As part of the blog’s End of Year interview series, we caught up with Fair City Rollers’ Pistol Panties to talk about roller derby in Perth, and the future.
Despite complications in the latter half of the year, Fair City managed 4 bouts in the past year, including a strong showing against the Furness Firecrackers in September. What’s the high point of the year from a bouting perspective?
I think we showed over the past year how a team can improve with hard graft. We think that’s reflected in our scores, especially against Furness, we all really enjoyed the bout and even though it wasn’t a win, we were still very proud of what we achieved. We are very grateful for the help we had from guest coaches from the other Scottish Leagues and most notably from Alma Geddon of ARRG, who has been a constant source of support for us, both from a training perspective and with the league as a whole. We wouldn’t have improved as much as we have without the support we have had from Alma, and Scotland’s leagues in general.
What’s the best moment of the year from Fair City’s perspective?
Its hard to pick a specific moment… for me it was drawing a small lead in our bout against Wakey Wheeled Cats in June. That Cats are such a great bunch of girls so it was great to host our re-match, and we had a feeling it might be a close bout, because we thought we had improved as a team, and we felt sure they would have too. I think it was during the second half when we pulled ahead by only a few points there was a flash of “We could actually win this”, and I think that was enough to push us to work harder and come back fighting. Even though we didn’t win the game, it was definitely a high point for the whole team.
Bell’s Sports Centre is a fantastic venue, and you’ve been kind enough to donate it to Granite City for their home bouts this year. Do you think it helps a league to have a really solid venue for bout hosting, and how difficult was it getting Bell’s?
We’ve had a lot of support from Granite City in the past, so that decision wasn’t a hard one, but yes it helps to have a really good relationship with your venue, which we have with Bells. They’re always accommodating towards us, when sometimes it can be difficult to find that with a fairly new sport, I’m sure most leagues have experience of that.
You gained a new sponsor in IntoTheNitemare this year as well. What’s your relationship with Raven, and how do you feel about the sponsorship and money-raising side of derby? (How is hire a Fear Maiden going?)
I know there is a split at the moment between those who see sponsorship in Derby is crucial, and those who see it as moving towards the more commercial side of the sport. When the relationship is mutually beneficial, and everyone is in agreement we see it as a positive thing for the league. That’s what we have with Raven, and supporting the derby family is our priority. We think that its important to keep things fresh and capture peoples imagination, which is where the Hire a Fear Maiden came into existence…..its going really well, were hoping to have more success with it next year.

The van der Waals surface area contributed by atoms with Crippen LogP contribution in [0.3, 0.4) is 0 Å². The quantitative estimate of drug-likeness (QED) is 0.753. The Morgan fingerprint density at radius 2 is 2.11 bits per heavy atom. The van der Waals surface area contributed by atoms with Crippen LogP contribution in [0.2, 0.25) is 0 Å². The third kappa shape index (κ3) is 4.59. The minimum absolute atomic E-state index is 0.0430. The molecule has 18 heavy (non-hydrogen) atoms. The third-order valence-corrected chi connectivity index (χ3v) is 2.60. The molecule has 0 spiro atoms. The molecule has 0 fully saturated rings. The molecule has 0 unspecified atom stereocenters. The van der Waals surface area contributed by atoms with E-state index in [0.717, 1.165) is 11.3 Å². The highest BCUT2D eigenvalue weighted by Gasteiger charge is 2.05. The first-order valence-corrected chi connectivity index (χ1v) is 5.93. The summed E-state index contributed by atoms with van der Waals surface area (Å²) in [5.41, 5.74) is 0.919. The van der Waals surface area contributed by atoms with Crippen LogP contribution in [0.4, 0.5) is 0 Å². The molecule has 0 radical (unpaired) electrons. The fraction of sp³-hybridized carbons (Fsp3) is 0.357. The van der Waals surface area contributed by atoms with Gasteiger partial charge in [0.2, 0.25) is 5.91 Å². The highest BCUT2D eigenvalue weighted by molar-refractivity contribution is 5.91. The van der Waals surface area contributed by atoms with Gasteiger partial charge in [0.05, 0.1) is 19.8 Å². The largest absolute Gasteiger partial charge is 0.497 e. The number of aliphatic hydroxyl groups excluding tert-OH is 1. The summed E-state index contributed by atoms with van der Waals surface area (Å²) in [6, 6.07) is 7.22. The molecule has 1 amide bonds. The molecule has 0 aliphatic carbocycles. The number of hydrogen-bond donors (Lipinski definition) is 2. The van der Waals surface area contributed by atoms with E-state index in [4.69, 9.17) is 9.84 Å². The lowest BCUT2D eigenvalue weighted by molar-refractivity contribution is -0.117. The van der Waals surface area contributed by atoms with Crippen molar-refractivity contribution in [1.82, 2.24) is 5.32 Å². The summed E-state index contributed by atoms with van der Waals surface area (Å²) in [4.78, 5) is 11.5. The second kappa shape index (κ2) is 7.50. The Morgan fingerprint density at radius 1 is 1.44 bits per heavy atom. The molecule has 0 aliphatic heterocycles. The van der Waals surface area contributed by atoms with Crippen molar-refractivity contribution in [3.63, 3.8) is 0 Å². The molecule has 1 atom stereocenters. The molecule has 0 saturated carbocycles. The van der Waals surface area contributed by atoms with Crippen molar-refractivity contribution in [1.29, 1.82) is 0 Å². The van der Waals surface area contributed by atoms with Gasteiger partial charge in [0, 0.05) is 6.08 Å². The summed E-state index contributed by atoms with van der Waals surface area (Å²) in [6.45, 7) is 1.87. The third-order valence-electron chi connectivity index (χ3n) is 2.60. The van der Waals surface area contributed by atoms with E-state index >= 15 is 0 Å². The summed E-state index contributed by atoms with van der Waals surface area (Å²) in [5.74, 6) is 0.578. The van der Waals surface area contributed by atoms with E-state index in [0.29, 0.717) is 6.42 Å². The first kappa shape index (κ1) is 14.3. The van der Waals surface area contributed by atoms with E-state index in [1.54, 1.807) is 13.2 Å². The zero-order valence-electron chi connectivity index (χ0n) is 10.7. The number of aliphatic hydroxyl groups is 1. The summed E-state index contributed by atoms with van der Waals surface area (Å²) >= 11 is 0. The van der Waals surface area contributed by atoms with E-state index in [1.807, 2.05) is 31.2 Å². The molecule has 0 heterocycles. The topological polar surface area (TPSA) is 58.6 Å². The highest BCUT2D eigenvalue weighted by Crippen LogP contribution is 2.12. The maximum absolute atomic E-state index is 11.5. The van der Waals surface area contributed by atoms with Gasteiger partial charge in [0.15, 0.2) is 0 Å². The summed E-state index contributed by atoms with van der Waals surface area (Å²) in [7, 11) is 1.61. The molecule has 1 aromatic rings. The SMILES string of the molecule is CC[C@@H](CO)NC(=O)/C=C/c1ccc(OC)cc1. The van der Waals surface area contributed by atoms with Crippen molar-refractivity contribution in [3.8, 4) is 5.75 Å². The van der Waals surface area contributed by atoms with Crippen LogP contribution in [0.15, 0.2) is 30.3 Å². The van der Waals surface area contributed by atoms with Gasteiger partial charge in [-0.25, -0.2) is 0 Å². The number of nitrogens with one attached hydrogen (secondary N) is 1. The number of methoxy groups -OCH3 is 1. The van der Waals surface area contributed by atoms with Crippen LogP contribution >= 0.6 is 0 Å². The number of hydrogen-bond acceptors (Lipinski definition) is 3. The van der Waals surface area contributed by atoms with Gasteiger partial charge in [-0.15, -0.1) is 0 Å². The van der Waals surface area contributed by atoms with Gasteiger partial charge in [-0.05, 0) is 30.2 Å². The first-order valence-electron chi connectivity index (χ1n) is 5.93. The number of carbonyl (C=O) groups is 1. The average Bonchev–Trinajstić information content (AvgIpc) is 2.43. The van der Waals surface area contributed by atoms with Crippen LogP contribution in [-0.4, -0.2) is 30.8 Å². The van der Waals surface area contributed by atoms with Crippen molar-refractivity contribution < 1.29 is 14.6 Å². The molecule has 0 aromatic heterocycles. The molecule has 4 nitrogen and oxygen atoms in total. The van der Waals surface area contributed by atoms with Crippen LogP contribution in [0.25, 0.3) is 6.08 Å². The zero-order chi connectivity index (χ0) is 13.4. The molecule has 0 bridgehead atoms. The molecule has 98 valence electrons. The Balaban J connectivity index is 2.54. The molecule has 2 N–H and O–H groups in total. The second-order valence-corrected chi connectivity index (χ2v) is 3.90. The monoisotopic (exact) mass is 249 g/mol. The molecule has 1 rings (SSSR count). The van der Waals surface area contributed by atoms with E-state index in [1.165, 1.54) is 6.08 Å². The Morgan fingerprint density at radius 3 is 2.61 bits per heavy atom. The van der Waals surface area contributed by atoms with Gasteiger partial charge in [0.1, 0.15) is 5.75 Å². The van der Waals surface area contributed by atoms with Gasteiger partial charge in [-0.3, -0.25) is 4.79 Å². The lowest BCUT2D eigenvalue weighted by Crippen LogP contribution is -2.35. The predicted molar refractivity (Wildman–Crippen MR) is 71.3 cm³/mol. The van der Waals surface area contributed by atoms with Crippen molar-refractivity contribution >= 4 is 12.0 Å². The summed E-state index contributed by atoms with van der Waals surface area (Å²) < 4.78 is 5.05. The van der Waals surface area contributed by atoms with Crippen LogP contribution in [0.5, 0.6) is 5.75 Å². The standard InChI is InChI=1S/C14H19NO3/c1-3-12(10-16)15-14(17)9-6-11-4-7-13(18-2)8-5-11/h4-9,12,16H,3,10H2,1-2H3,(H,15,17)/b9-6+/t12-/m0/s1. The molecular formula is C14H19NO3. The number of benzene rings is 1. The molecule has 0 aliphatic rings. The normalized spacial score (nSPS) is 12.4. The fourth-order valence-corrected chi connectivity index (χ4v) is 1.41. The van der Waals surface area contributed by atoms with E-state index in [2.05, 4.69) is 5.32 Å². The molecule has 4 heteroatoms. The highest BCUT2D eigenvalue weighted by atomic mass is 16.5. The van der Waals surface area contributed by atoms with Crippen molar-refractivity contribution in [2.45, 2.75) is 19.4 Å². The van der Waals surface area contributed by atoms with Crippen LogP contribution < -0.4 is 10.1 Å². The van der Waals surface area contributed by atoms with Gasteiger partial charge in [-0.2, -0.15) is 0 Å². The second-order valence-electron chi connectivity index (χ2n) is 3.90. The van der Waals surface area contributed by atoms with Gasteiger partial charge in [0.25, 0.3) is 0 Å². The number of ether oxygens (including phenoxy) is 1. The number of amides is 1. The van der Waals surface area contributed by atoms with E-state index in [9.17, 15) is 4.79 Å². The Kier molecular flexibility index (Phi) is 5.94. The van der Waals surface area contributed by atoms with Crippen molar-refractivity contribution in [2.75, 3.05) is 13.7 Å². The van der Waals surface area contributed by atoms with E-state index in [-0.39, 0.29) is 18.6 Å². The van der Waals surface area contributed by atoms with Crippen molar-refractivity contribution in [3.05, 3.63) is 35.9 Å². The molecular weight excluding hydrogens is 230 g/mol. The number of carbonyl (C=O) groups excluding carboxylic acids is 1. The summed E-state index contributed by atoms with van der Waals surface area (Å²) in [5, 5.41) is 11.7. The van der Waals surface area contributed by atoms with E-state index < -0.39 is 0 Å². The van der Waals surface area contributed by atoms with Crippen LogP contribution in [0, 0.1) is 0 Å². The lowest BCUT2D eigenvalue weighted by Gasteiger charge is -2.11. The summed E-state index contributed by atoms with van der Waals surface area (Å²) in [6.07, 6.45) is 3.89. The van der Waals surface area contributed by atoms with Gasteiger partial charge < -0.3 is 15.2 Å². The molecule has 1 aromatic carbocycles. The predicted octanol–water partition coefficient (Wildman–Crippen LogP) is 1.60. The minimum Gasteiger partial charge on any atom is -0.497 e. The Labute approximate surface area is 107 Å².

The big shock for all of Scottish Roller Derby was Fair City’s announcement that they were going rec-only for a while. While it’s still sensitive, would you like to tell us a little about the difficult decision that this involved?
It really wasn’t a choice, it is a necessity at the moment. It has been a blow for us to lose so many skaters this year but we feel really positive about what’s happening and where we go from here. At the end of the day there were people who weren’t getting what they wanted from the league, or there was another league closer to where they actually live. People should always pursue what is best for them at that time, rather than stay with the league that doesn’t suit their needs. There have been some really positive developments for us recently, and were hoping that the new year will bring more of the same!
The promise of a future revival is implicit in the announcement on the Fair City facebook page. What do you have planned for 2013? (This isn’t the first time a roller derby league has reinvented itself and come back stronger.)
We are still a Roller Derby League first a foremost, but we are taking time out to focus on recruitment. As a team FCR are full of people who are really pro-active and positive about the future, and who really want the league to succeed, and that’s what’s most important to us. Right now were concentrating on listening to our members and giving them what they want from the league. The recreational element facilitates this because it allows us to draw in a bigger audience and get people interested in skating, and we can think about forming a team when we have a solid foundation to build that on. So watch this space!